Last week, we finished comparing where in the state the Supreme Court’s civil and criminal dockets have been drawn from between 2000 and 2015. Today, we begin a new subject, comparing the two dockets by the area of law involved.
In Table 190 below, we report the data for the two leading areas of law in both the civil and criminal dockets. Several things are noteworthy about this chart. First, although tort is nearly always the biggest single share of the Court’s civil docket, the number of tort cases does move up and down substantially from one year to the next. The second most common civil area, government and administrative law, produces a more consistent number of cases from one year to the next. Habeas corpus cases dominated the criminal docket at the outset of this period, but dropped sharply over the five years. Constitutional law was steadier, with the number of cases slowly rising from 2000 to 2003 before dipping in 2004.
We report the composition of the civil docket in 2000 below, in Table 191. As suggested by the Table above, tort was the single biggest portion of the docket, accounting for 28.95% of the Court’s civil cases. Government and administrative cases were 13.16% of the docket, followed by civil procedure and workers’ compensation with 10.53% of the docket apiece. After that, insurance and domestic relations contributed 7.89% of the civil docket each. Contract and tax law were 5.26% of the docket each. The rest of the civil docket was scattered, with the Court hearing one case each in property, election, environmental and constitutional law.
In 2000, almost exactly one-third of the Court’s criminal docket involved habeas corpus claims. Just short of 20% were death penalty appeals, and another 16.28% were constitutional law cases. Criminal procedure cases accounted for 8.14% of the caseload, with another 4.65% each contributed by both sentencing cases and attorney admission and fitness matters. Violent crimes and juvenile offenses accounted for 3.49% of the docket each; the Court heard two cases each involving property crimes and sex offenses, and one involving drug offenses.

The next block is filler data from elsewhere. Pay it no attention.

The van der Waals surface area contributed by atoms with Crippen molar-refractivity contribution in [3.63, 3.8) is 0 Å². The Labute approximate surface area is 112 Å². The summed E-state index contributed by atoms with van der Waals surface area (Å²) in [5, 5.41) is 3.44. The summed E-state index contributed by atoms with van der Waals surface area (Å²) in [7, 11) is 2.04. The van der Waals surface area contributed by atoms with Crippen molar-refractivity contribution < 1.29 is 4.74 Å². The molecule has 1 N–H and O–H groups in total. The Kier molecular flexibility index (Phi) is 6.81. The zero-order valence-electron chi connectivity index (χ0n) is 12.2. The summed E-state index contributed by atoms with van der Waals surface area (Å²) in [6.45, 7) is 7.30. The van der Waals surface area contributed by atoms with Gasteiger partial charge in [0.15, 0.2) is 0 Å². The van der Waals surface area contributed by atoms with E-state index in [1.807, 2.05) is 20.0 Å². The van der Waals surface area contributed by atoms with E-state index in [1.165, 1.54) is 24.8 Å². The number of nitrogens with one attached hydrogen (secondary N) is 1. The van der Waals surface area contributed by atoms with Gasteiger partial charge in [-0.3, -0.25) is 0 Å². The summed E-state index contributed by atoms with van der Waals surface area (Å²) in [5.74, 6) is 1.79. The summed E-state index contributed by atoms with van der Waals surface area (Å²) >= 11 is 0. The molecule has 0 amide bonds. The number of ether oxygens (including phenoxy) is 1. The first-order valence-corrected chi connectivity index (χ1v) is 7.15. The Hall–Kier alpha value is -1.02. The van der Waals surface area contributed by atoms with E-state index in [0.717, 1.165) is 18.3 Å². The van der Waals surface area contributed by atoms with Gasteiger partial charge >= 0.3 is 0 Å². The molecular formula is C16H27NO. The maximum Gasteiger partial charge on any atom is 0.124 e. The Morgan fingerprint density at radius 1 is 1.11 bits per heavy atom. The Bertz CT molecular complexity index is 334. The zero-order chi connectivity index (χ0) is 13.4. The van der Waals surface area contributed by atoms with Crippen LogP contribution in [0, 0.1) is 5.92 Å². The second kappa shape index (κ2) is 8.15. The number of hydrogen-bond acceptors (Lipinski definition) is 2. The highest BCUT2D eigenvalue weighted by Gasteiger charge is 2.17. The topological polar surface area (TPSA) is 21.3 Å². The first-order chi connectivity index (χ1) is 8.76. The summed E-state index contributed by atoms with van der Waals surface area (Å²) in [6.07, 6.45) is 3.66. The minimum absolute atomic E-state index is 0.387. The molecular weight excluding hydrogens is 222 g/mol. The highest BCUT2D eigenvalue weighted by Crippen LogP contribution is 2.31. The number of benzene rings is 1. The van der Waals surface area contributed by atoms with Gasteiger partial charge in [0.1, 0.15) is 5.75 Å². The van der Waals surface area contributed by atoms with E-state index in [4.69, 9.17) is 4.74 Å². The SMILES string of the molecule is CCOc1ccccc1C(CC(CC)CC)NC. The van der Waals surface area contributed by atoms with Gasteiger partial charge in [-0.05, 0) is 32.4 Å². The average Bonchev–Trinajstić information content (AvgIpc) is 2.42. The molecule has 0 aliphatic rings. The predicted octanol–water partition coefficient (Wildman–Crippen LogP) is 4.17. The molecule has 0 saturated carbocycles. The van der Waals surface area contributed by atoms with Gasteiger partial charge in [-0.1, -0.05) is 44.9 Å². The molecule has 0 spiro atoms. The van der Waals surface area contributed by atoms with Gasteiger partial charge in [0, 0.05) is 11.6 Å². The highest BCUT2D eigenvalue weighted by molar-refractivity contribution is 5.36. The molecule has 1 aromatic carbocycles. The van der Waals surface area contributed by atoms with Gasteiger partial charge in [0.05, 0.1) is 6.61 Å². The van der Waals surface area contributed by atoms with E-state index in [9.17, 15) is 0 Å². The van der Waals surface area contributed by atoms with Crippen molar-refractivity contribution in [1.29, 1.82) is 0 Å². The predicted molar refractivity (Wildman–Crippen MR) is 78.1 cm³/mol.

Tort cases fell to 17.65% of the civil docket in 2001. Civil procedure and government/administrative law cases stayed more or less static as a share of the civil docket at 13.73% and 11.76%, respectively. Insurance and domestic relations cases accounted for 7.89% of the docket each, followed by contract and tax law, which contributed 5.26% each. The rest of the civil docket was made up of one case each in four different fields – property, election, environmental and constitutional law.
We report the data for the criminal docket in 2001 in Table 194 below. Constitutional law cases were substantially up in 2001 to 28.81% of the docket. Habeas corpus cases were down, amounting to 22.03% of the criminal docket. Death penalty appeals and criminal procedure cases accounted for 11.86% of the docket each. Juvenile offenses and sentencing cases were flat, remaining at 10.17% and 8.47% of the criminal docket, respectively. The Court heard two cases involving sex crimes, or 3.39% of the docket, and one case each involving violent crimes and vehicle crimes.
Join us back here tomorrow as we turn to the Court’s civil and criminal dockets between 2002 and 2004.
Image courtesy of Flickr by Nicolas Henderson (no changes).